Huge aluminum extrusions were fed into a cutting machine. Despite a warning sign, a man reached inside to sweep aside small pieces of metal while the blades were spinning.
“I was working in our metallurgical lab when I heard a series of horrific screams coming from outside the lab,” said Randy Cureton, a former aerospace worker who recalled the incident. He was 21 at the time.
The rotating blades caught the man’s glove, pulling him into the machine, and began cutting away at his arm, bit by bit. Two men ran toward the machine and pulled the man out by his legs. His entire arm up to his shoulder was gone.
It’s memorable incidents like these that prompt agencies and labor groups to focus on preventing amputations and other serious injuries. This year, the Occupational Safety and Health Administration is increasing its inspection focus on reducing hazards that can lead to amputation injuries for workers in the manufacturing industry. April 28 is Workers Memorial Day, to remember those who have suffered injuries and died on the job. It’s also a reminder for workplaces to look for solutions to hazards that could cause injury, illness, and death. For example, OSHA offers guidance on lockout/tagout requirements to control hazardous energy.
“When not properly safeguarded, moving machine parts can cause severe workplace injuries, like amputations,” said OSHA Administrator Michael Rivera in Pennsylvania. “OSHA’s National Emphasis Program on Amputations in Manufacturing Industries aims to raise employer and worker awareness about the safeguards essential for preventing these unnecessary and devastating injuries.”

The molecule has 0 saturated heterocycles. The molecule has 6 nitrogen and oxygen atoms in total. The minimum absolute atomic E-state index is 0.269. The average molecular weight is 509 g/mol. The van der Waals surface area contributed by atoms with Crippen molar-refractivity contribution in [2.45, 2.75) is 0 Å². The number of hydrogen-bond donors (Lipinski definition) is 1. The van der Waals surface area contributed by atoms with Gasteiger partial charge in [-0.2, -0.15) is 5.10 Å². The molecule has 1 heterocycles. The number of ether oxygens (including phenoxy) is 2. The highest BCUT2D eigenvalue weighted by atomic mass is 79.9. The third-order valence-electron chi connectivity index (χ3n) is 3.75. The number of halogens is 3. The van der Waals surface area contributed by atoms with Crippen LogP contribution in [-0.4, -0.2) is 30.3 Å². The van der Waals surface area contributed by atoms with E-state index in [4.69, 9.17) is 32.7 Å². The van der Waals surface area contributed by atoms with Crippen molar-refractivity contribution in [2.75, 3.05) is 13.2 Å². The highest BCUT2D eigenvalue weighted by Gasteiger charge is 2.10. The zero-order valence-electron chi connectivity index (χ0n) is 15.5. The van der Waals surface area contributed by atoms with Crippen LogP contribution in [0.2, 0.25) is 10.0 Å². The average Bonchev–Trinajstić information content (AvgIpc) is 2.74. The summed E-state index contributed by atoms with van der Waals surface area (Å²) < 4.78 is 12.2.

When workers are injured on the job, the effects are long-lasting. Cureton said he will remember the horrible bloody scene for the rest of his life. It reminds him of the importance of safety.
“I'd never seen a man hurt like that before,” he said. “I've never forgotten that guy. But it left me with the sense that safety is always first and foremost. Anywhere you go. And if you see something that's not right, do something about it. It only takes an instant and someone's life can be changed forever. Safety is part of your job, too.”
Workplaces can encourage safety on the job as part of teamwork protocol. A good safety program can also improve overall workplace efficiency. Here are a few tips to remind workers and improve safety around moving parts or equipment.
- Wear Proper Protection: Gloves, jewelry, long sleeves, and loose clothing are just some items that can be hazardous in the workplace when working around moving parts or equipment. Safety glasses or a face shield can protect against flying debris. While gloves are useful for many cases, they can make hazards more serious if used in the wrong situation..
- Mindful maintenance: Complex machinery may have multiple moving shafts and components. Pay close attention to machine faults and report them promptly. Use lockout/tagout to perform de-energized machine maintenance. If the machine is energized, use an air blast or vacuum to clean debris.
- Prevent contact: Create a safety barrier between workers and machines using secured machine guards. Reinforce safe walking, working, and machine movement areas with floor marking.
- Awareness: Train workers consistently and follow up on maintenance procedures. Keep instructions simple and near equipment. Use supportive pictorial references and words in various languages. Be sure safety signs and labels reflect current information and grab attention. Mark emergency stop buttons and instruction reminders for maintenance or emergencies.
Workplace safety is everyone’s business and priority. Workplaces can step up simple communication to show their commitment to keeping jobs safe for their workers. Create a safe culture so that workers can return home at the end of each workday, safe and unharmed. Workers can self-check activities and speak up to improve the safety of various tasks and processes.
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